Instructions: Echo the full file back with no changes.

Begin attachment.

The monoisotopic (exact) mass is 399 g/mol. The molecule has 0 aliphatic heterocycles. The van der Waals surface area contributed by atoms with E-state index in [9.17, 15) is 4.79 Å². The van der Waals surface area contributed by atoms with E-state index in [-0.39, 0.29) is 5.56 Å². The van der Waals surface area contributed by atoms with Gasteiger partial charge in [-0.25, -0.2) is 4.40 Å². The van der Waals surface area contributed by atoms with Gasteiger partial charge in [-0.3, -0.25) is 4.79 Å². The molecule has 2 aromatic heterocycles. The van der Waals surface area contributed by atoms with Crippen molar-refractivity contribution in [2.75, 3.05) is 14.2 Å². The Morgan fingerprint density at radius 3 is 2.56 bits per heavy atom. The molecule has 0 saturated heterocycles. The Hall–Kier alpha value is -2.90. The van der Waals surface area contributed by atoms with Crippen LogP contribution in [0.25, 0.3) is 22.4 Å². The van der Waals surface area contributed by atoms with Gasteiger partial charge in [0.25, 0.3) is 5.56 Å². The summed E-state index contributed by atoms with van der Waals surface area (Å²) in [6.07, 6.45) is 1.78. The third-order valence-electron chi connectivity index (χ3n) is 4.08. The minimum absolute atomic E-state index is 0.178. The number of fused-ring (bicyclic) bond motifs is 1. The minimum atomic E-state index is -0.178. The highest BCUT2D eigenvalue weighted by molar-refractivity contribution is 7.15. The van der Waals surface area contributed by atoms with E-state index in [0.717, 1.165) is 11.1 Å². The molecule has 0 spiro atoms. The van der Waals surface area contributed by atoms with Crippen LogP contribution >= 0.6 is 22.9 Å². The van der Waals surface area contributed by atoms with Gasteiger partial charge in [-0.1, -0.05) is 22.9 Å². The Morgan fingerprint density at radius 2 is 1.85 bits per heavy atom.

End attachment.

The monoisotopic (exact) mass is 399 g/mol. The molecule has 0 aliphatic heterocycles. The van der Waals surface area contributed by atoms with E-state index in [9.17, 15) is 4.79 Å². The van der Waals surface area contributed by atoms with E-state index in [-0.39, 0.29) is 5.56 Å². The van der Waals surface area contributed by atoms with Gasteiger partial charge in [-0.25, -0.2) is 4.40 Å². The van der Waals surface area contributed by atoms with Gasteiger partial charge in [-0.3, -0.25) is 4.79 Å². The molecule has 2 aromatic heterocycles. The van der Waals surface area contributed by atoms with Crippen molar-refractivity contribution in [2.75, 3.05) is 14.2 Å². The Morgan fingerprint density at radius 3 is 2.56 bits per heavy atom. The molecule has 0 saturated heterocycles. The Hall–Kier alpha value is -2.90. The van der Waals surface area contributed by atoms with Crippen LogP contribution in [0.25, 0.3) is 22.4 Å². The van der Waals surface area contributed by atoms with Gasteiger partial charge in [0.25, 0.3) is 5.56 Å². The summed E-state index contributed by atoms with van der Waals surface area (Å²) in [6.07, 6.45) is 1.78. The third-order valence-electron chi connectivity index (χ3n) is 4.08. The minimum absolute atomic E-state index is 0.178. The number of fused-ring (bicyclic) bond motifs is 1. The minimum atomic E-state index is -0.178. The highest BCUT2D eigenvalue weighted by molar-refractivity contribution is 7.15. The van der Waals surface area contributed by atoms with E-state index in [0.717, 1.165) is 11.1 Å². The molecule has 0 spiro atoms. The van der Waals surface area contributed by atoms with Crippen LogP contribution >= 0.6 is 22.9 Å². The van der Waals surface area contributed by atoms with Gasteiger partial charge in [-0.1, -0.05) is 22.9 Å². The Morgan fingerprint density at radius 2 is 1.85 bits per heavy atom.